Sunday, December 14, 2008

Rolling Thunder thanks homeless vets

Rolling Thunder thanks homeless vets

The local Rolling Thunder Chapter celebrated the holidays Saturday by showing appreciation for veterans who are homeless or living in group homes.

The group, which focuses on raising awareness about those listed as prisoners of war or missing in action, began conducting a holiday meal nine years ago because "so many of them are forgotten," said Melody Smallridge.

"It's rewarding," she added.

About one third -or 154,000 -homeless in the nation have served in the armed forces, according to estimates by the Department of Veterans Affairs. Robert Clifford Carte, 51, would be on the street if it weren't for a local group home, he said.

Carte was one of more than 100 area veterans served at Saturday's dinner. Although Carte technically served in the Air Force during peace time after the Vietnam War, he had problems assimilating back into society upon his return.

"I went to Marshall University for two years. I just couldn't function in there, and I dropped out," he said.

The Charleston, W.Va., native has spent the past 16 years living in a group home.

"It's a better quality of life. I'd be homeless if it weren't for that. I don't know how everybody is making it," he said, adding he is disabled in addition to being diagnosed as schizophrenic.

He was appreciative of the dinner Saturday, a break from the normal routine and the hard work he knows Rolling Thunder put into it.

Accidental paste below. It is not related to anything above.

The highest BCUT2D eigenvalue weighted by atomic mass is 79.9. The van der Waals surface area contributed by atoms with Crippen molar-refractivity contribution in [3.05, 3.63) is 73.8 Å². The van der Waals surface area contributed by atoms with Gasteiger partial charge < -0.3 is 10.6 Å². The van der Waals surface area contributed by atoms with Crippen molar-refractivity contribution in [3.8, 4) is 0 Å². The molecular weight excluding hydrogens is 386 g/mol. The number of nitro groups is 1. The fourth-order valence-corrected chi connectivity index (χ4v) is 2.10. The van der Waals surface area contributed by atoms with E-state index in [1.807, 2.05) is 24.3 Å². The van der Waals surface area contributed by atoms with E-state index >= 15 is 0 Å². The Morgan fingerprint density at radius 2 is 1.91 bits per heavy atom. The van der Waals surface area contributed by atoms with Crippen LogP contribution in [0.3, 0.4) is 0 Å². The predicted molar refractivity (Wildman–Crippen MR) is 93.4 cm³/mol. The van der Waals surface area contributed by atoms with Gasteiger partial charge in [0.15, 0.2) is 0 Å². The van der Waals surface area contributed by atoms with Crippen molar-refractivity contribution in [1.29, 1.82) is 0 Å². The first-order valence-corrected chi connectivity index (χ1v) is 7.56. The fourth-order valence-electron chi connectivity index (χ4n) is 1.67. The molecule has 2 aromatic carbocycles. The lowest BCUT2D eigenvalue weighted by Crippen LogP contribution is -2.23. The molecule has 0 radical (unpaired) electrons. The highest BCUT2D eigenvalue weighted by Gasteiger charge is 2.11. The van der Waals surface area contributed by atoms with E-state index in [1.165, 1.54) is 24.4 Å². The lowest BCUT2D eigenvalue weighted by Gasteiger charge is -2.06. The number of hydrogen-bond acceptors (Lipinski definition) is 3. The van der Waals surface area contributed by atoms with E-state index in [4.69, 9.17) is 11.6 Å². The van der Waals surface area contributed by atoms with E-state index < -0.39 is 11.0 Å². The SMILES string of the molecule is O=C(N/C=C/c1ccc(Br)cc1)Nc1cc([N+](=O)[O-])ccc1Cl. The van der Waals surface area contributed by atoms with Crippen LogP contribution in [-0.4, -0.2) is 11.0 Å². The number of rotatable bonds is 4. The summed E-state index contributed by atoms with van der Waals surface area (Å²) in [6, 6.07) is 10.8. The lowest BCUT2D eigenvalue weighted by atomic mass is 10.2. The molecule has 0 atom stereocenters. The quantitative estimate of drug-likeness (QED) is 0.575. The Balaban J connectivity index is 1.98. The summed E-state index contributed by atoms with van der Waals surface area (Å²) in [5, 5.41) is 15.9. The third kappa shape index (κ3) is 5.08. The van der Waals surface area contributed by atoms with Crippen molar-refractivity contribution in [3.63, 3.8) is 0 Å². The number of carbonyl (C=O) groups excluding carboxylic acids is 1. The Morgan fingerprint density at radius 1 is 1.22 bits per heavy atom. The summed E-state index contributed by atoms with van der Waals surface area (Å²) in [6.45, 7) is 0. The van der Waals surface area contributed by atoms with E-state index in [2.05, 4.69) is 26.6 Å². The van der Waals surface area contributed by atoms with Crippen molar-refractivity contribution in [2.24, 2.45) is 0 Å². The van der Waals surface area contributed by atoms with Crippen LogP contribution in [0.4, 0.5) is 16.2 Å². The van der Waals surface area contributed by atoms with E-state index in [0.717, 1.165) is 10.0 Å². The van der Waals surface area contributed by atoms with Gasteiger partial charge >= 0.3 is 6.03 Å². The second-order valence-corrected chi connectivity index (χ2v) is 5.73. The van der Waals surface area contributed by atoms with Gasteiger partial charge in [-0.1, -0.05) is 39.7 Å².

"When we have something like this, it's really exciting. The food's good," Carte said with a smile.

George Swango, who served in World War II, was a POW for 32 months during Korea and served two stints in Vietnam, was on hand to give grace before the meal. Being with those who "knew God" reassuring him during his time as a POW is what Swango credits with getting him through it all.

At 80 years old, Swango dedicates himself to showing appreciation to his fellow veterans and helping Rolling Thunder's mission.

"(This dinner) is to show our appreciation to our veterans for their service ... They deserve the appreciation and respect just as much as I do or any other veteran who has been able to cope with the situation we've been faced with," Swango said, adding many homeless veterans fought in Vietnam. "It gives me much pleasure to go around and shake their hands and tell them I love them."

Swango, of Beaver, also was appreciative of the students from Eastern High School who helped Rolling Thunder. The school raffled throw blankets of the different branches of service to raise money for the dinner and also brought items to fill gift bags to send home with the veterans.

"I think it would be great if the youth could help cook and serve (the dinner)," said Eastern senior Katelynn Williams. "We're here today because of them. We have what we have because of them ... and I think they need to be appreciated and honored."

(Ison can be reached at 772-9367 or via e-mail at

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